‘I always say the law was meant to be interpreted in a lenient manner.’ – Hud Bannon.
Director Martin Ritt’s 1963 portrait of a 60s Texan farming family is an elegiac modern Western and a classic slice of slewed Americana. It’s an overwhelming, emotional tale of troubled youth, in which the American dream has gone wrong and turned sour once again.
In one of his finest movies, the 38-year-old Oscar-nominated Paul Newman is stupendous in a chilling performance as Hud Brannon, a completely ruthless, nasty, callous, hard-living, boozing cowboy who tarnishes the unhappy lives of all around him. ‘The man with the barbed wire soul, – how cool is that ! Well, he’s also a real heel and a son of a bitch.
The story focuses on his bitter clash with his principled, strict, grave, old-school father, Homer. But his doting nephew Lonnie admires him, even being cool with his illegal shenanigans. But then, even he says: ‘You don’t care about people, Hud.’
It was the third of seven failed attempts at an Oscar for Newman till he finally won for the wrong movie, The Color of Money, in 1987, with two more nominations after. He didn’t attend the awards ceremony and nor did he when he won an honorary award the previous year. In 1963, Newman lost to Sidney Poitier in Lilies of the Field.
Newman’s the star attraction but there are three other marvellous performances in the movie to support him. With less to do, in some ways Patricia Neal is perhaps even more extraordinary than Newman, winning the best actress Oscar as Alma Brown, the family’s housekeeper who’s at the end of her tether and makes the mistake of getting involved with Hud. It’s really a support performance, but Neal turns it into a true star role.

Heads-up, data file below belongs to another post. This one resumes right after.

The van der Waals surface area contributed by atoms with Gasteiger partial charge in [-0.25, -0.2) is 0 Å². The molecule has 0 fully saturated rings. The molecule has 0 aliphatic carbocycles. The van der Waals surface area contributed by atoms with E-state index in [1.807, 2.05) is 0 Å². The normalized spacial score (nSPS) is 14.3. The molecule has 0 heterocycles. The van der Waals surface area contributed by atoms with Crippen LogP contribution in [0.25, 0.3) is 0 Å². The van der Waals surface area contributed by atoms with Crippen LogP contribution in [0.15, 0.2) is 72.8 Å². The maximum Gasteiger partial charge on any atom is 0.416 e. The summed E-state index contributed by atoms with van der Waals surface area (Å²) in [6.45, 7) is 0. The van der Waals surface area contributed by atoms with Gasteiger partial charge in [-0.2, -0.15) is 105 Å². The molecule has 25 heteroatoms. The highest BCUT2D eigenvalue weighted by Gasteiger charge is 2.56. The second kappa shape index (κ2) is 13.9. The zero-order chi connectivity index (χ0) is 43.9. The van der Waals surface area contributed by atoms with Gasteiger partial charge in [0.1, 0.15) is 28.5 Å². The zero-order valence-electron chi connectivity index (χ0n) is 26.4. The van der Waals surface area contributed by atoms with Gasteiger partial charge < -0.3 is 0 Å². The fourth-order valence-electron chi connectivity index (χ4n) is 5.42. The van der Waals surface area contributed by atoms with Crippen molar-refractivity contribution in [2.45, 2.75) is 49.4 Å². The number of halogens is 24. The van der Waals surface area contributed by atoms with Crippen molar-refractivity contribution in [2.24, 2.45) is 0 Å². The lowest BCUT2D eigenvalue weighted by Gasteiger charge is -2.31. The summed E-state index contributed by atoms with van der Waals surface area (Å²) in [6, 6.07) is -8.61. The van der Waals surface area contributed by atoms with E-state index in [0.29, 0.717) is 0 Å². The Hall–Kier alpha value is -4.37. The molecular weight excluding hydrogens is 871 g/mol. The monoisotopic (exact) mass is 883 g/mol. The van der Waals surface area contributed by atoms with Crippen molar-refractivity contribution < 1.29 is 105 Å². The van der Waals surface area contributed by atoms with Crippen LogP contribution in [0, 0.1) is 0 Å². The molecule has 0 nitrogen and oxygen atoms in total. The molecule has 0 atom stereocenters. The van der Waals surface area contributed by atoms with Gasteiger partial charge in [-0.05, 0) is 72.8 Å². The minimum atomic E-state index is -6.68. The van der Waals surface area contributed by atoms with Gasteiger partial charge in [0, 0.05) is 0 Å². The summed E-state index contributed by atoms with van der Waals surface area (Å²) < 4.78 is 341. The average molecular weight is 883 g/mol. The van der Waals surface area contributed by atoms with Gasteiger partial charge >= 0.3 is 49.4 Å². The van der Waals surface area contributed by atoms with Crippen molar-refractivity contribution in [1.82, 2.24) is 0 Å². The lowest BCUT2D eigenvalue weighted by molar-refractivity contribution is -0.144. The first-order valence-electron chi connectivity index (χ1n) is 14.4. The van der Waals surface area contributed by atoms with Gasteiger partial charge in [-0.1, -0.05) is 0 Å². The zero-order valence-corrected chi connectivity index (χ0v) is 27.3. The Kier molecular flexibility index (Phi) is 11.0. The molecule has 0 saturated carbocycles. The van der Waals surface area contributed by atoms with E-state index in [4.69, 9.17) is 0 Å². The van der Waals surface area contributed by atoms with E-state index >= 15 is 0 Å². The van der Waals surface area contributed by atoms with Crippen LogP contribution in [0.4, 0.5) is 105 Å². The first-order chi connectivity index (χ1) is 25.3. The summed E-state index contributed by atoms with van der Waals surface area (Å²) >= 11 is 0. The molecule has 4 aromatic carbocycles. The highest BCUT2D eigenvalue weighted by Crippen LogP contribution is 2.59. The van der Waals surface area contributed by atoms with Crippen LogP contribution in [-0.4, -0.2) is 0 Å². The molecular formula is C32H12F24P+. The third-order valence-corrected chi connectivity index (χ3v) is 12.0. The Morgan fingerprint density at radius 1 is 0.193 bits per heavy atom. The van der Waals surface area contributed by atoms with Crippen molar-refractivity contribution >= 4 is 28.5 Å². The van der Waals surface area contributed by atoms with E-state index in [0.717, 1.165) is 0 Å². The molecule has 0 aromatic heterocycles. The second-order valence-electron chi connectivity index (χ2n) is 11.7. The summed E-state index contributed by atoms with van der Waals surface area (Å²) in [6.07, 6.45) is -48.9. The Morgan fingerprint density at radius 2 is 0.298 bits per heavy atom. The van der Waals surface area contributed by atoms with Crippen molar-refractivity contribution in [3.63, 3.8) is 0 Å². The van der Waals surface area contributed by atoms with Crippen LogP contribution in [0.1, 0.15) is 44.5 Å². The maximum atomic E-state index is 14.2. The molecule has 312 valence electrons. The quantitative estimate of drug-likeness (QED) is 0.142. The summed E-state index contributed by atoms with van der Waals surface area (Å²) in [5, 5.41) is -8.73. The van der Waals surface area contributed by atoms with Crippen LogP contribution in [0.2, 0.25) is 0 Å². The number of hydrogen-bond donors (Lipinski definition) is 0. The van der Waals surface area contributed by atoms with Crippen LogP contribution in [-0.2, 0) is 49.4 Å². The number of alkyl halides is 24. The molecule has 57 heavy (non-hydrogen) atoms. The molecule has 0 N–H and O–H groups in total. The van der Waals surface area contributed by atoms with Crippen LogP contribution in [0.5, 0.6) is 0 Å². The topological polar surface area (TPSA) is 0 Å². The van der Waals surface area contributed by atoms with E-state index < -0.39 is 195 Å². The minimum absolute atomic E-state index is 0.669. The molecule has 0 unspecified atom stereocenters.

Old Melvyn Douglas is remarkable too in his best supporting actor turn as Newman’s scrupulous but crusty father. He’s really quite a difficult man to get along with. Young Brandon De Wilde is extremely effective and appealing as his idealistic nephew Lonnie, who comes on like an older relative of the boy he played when he only 11 in Shane (1953), adoring and clinging to the older man.
James Wong Howe’s sharp black and white cinematography also won an Oscar. But Ritt and the writer partners Irving Ravetch and Harriet Frank (adapting from Larry McMurtry’s novel Horseman Pass By) were unfairly overlooked. Their work is absolutely outstanding here and the others couldn’t have won without them. This is an ensemble movie of great team work, with exactly the right personnel assembled.
A poster of Newman in Hud appears in Midnight Cowboy. The ever-cool Newman burnt his tuxedo on his 75th birthday because he said he was fed up with formality.
De Wilde, the only one of the four stars not Oscar nominated, collected Douglas’s Oscar for him. De Wilde was Oscar nominated for Shane. He tragically died aged 30 when the camper he was driving to visit his new second wife in hospital hit a parked truck in Denver.
© Derek Winnert 2013 Classic Movie Review 230
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